Wella Company CEO Annie Young-Scrivner poses in an undated photo. Courtesy Wella Company/via REUTERS
January 8, 2021
By Cheryl Lu-Lien Tan
NEW YORK (Reuters) – As a little girl who spoke no English when she moved to the United States from Taiwan, Annie Young-Scrivner learned early on about challenging times.
But the new CEO of Germany-based hair care company Wella AG likes to remind people that nothing is impossible, even in a pandemic.
“Look at me, a little Chinese girl who couldn’t speak a stitch of English, right?” she said, adding that her recipe for success is simple. “Dream big, find your own destiny, take calculated risks, don’t be afraid of failure.”
On Dec. 1, Young-Scrivner joined Wella from Godiva Chocolatier, where she had been CEO. Wella, which has about 6,000 employees in 100 countries, became an independent company late last year following KKR & Co Inc’s acquisition of 60% of Wella from Coty Inc.
Young-Scrivner, 52, had a chat with Reuters about thriving under any circumstances as well as transitioning to a new job. Edited excerpts are below.
Q. What were your early lessons about work?
A. When I was 10, I knew I was going to run a business. I used to sell perfume on our block. I would take little candies and dissolve them in water and put that in perfume bottles and sell it. It didn’t work very well, but it was a fun exercise.
When my family migrated over to the U.S., my dad worked for a shipping company and my mom was an accountant, but on the side they also had businesses. We had a restaurant, we had a jade store and a video arcade. I grew up around entrepreneurs.
It showed me that if you run a business, you get to create your own culture. You get to really have an impact.
Q. What was your toughest job?
A. When was 12, I picked strawberries. I used to go to the strawberry fields and think, “Wow, I could get paid doing something I love.” It was a horrible experience because to make money, you didn’t just pick the best-quality strawberries. You had to pick strawberries that weren’t perfect, every strawberry in the field.
I didn’t quit, but I learned that if you want to do something that’s fun as a job, you should really understand what it means when you have to do it every day. For many years after that, I didn’t eat anything strawberry.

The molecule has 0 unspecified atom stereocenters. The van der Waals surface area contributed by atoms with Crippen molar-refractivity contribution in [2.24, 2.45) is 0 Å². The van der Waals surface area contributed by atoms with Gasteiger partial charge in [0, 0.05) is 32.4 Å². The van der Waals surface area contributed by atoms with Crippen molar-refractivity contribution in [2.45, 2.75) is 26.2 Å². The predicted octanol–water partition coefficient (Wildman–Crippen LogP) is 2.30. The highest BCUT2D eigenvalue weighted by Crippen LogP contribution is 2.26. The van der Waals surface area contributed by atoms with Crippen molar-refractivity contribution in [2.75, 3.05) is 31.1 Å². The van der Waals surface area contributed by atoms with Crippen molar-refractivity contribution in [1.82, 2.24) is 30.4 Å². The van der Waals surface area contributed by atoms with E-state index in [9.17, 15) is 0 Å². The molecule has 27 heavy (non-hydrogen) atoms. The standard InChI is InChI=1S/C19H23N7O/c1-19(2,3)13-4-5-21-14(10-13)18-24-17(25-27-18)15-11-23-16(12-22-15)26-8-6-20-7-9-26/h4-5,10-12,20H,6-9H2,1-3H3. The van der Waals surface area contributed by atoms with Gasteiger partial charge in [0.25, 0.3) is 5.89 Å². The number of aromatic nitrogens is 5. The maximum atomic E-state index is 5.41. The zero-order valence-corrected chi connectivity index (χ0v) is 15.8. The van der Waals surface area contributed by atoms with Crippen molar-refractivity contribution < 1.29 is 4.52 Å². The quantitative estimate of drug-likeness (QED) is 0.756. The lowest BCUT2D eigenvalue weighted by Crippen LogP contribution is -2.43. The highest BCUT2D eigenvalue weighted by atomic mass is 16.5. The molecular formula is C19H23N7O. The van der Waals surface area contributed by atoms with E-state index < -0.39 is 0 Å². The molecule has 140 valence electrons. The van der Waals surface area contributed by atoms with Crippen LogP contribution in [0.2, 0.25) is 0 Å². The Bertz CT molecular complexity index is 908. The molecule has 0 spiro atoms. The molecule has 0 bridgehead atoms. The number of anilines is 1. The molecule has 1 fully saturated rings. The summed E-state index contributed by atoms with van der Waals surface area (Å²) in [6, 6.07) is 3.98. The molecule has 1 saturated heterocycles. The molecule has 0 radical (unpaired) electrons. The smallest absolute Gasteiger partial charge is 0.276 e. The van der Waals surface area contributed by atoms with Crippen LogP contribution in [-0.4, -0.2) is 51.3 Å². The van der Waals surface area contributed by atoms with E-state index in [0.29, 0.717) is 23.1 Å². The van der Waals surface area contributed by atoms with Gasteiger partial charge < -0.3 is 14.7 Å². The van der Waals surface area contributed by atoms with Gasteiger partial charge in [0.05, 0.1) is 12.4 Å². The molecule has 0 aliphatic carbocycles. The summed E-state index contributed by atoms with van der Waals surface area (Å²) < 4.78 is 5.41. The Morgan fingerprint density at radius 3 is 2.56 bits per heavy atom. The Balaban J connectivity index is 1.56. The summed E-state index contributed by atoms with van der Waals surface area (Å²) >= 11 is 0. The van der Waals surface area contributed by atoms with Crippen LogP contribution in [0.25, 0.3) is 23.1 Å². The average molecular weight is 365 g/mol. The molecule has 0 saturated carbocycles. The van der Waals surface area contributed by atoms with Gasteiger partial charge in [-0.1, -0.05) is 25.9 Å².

Q. What is it like to be a leader now?
A. In any transition, it is about the people. It’s really making sure that you understand what they’re going through and learning the business as much as you can.
I’ve been doing listening tours, meeting with groups of 12 to 25 people and asking them, ‘What’s working for you, what’s not, and if you have a magic wand, what are the three things you would change tomorrow to make the company better?’ Then synthesizing that and bringing it back to the leadership team on a weekly basis so we can decide how to go forward.
Q. How is working from home impacting the grooming business?
A. We’re very fortunate to be in hair and nails because there’s a lot more videoconferencing.
I never saw myself as much as I have since this started because when you’re talking to someone, usually, you don’t see a mirror of yourself. Now you’re looking at yourself all the time.
We’ve been sharing how to do the one-minute groom before a chat. What do you do to make your hair look right for your audience? What hair products can help that?
We serve close to 400,000 salons and millions and millions of hairdressers. We’ve been communicating with them and leveraging this time to do additional education on the products, so when things do open up, people are ready to serve their customers and clients.
Q. What is your biggest business challenge?
A. It’s 24-7, especially when you’re working in a global business. The sun is always up somewhere across the globe. And with accessibility, it’s so easy to always be in touch.
For me, even pre-pandemic, it was hard to draw that boundary. I’m trying to get back into yoga. It gives me a sense of peace, a little time every day just to reflect.
Q. What’s your approach to assembling a team?
A. I often think of myself as an orchestra conductor. You hear all these different instruments, and they play at different speeds. Their loudness is different, but they play to one sheet of music.
A team should be very aligned to one plan. But there has to be diversity because if everyone all played the exact same way, it would be really, really boring.
(Reporting by Cheryl Lu-Lien Tan in New York; Editing by Lauren Young and Matthew Lewis)